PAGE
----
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By Cheryl Pellerin
WASHINGTON, Jan. 21, 2015 – The defense intelligence enterprise faces unprecedented geopolitical challenges and technological change and at the same time is poised for its most significant transformation in decades, Under Secretary of Defense for Intelligence Michael G. Vickers said today.
He expects the transition to posture future U.S. leaders with the capabilities they’ll need to deal with emerging challenges, Vickers said during a discussion on intelligence in a dynamic world this morning at the Atlantic Council.
Today, he noted, the challenges include everything from instability across the broader Middle East and North Africa, sectarian conflict, and wars that end only to begin again, to cyber threats increasing in range and sophistication, and threats to space systems.
The challenges extend to proliferation of nuclear weapons and delivery systems in North Korea and Iran, Russia’s challenge to the European order through proxy war and to the West through information warfare and the development of advanced systems, and the continued rise of China.
Defense Intelligence Transformation
Vickers said the transformation “is something I hope will be one of the hallmarks of my tenure as under secretary of defense for intelligence.”
On the importance of intelligence to national security, the under secretary said intelligence is a major source of U.S. advantage.
“It’s our first line of defense for warning, particularly given the array of global threats we face. It informs policy — every National Security Council meeting we have begins with intelligence briefings,” he added.
Intelligence increasingly drives operations and gives the president “additional options in between force and diplomacy, sometimes with very high leverage,” Vickers said, “and it helps prevent strategic surprise.”
Looking out at America’s next decade, he added, “there are plenty of reasons to be optimistic … but there are lots of storm clouds internationally.”
An Aggregation of Challenges
The biggest challenge to the nation and the intelligence community, the under secretary said, is in the aggregation of challenges.
“It’s not that any one challenge is so daunting,” Vickers added, “it’s that there are six of them that are all diverse, significant, likely to be enduring, they have high asymmetric qualities, and some of them, like cyber, are rather novel and we’re just developing the capabilities we need to deal with them.”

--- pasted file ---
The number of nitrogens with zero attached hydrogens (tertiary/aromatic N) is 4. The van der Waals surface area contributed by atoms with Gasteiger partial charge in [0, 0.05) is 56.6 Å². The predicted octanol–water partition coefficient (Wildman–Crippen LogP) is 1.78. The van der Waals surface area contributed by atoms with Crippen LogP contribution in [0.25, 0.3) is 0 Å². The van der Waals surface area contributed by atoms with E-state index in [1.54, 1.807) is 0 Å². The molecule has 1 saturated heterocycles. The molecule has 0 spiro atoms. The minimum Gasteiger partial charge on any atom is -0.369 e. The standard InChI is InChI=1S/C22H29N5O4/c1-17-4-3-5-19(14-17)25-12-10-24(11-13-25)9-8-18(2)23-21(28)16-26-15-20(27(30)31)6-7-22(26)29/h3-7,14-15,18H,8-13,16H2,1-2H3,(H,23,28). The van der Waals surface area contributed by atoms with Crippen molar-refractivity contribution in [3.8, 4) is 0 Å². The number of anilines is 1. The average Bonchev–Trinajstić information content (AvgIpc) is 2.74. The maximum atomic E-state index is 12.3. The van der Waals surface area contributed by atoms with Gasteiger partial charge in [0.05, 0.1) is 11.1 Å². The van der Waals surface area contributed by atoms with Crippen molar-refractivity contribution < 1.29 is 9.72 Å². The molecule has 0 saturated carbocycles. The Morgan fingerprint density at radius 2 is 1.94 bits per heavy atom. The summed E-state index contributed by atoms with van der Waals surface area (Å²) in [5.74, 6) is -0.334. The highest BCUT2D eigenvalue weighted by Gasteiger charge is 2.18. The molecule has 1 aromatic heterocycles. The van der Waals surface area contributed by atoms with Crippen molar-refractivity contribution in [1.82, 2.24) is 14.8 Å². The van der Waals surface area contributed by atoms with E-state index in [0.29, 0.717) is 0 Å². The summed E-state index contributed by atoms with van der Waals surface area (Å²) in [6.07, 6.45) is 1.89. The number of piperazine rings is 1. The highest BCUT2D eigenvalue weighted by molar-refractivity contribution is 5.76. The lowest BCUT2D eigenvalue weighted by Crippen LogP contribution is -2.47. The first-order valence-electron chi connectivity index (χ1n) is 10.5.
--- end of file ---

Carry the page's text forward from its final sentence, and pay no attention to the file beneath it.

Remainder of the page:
Vickers described the five areas that cover major elements of the defense intelligence transformation, beginning with global coverage, which he said provides the backbone of the defense intelligence system.
“We’ve made significant improvements in our overhead architecture in the past decade and there are even bigger changes to come in the next decade,” he said, adding that he couldn’t go into the details.
But, Vickers added, “those changes will provide much greater persistence than we have today, much greater integration in terms of the system of systems, and much greater resilience — all important attributes given the importance of our space systems and the threats to them.”
Also in terms of global coverage, he said the department must continue investing in advanced cryptanalytic systems and strengthening its strategic human intelligence capabilities.
“The Department of Defense has invested a lot in the past couple of decades on our tactical and operational HUMINT capabilities, and now we’re reforming our strategic capabilities distributed around the globe,” he added.
The second area involves working in part with the larger Department of Defense on projecting power into denied areas, “or what we call anti-access/area denial environments, our most significant power-projection challenge,” Vickers explained.
“At one level this is not new, if you go back to U-2 [spy planes] and the advent of satellites. It’s just more modern forms,” he added. “But in addition to systems it’s integration among various systems and the development of new processes in terms of being able to fight in that environment — to find, fix and finish adversary systems.”
The third area is counterterrorism, Vickers said, adding, “We’re not only sustaining but expanding our counterterrorism capabilities, extending the range and the number of our systems while we continue to improve the sensors that give us high fidelity targeting capabilities and multiple intelligence systems.”
Cyber Mission Forces
Cyber mission forces are the fourth area, he said, and the department “is about two-thirds of the way done with [building] cyber mission forces to defend the nation against a major cyber attack, to support the operations of our combatant commanders, and to defend DoD’s networks.”
Vickers added, “We still have some work to do in this area in terms of building the intelligence infrastructure to support these operational forces, but we’re fairly well along.”
The final area involves fighting back against insider threats by modernizing the security system though something called continuous evaluation — a change in how the department does security clearance investigations, he said.
Intent of the Transformation
“It will take some years to implement, but if you think of something like credit checks where you’re constantly updating them, it’s the same basic logic. And we’re strengthening our insider-threat systems within the department and the intelligence community,” the under secretary said.
The intent of the transformation “is not just to deal with the challenges we face and to make sure we sustain the intelligence advantage for our policymakers and operators decades into the future,” Vickers said.
“It’s also to inform and enable some of the new strategic and operational approaches that will be required to deal with these challenges,” he added.
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Michael G. Vickers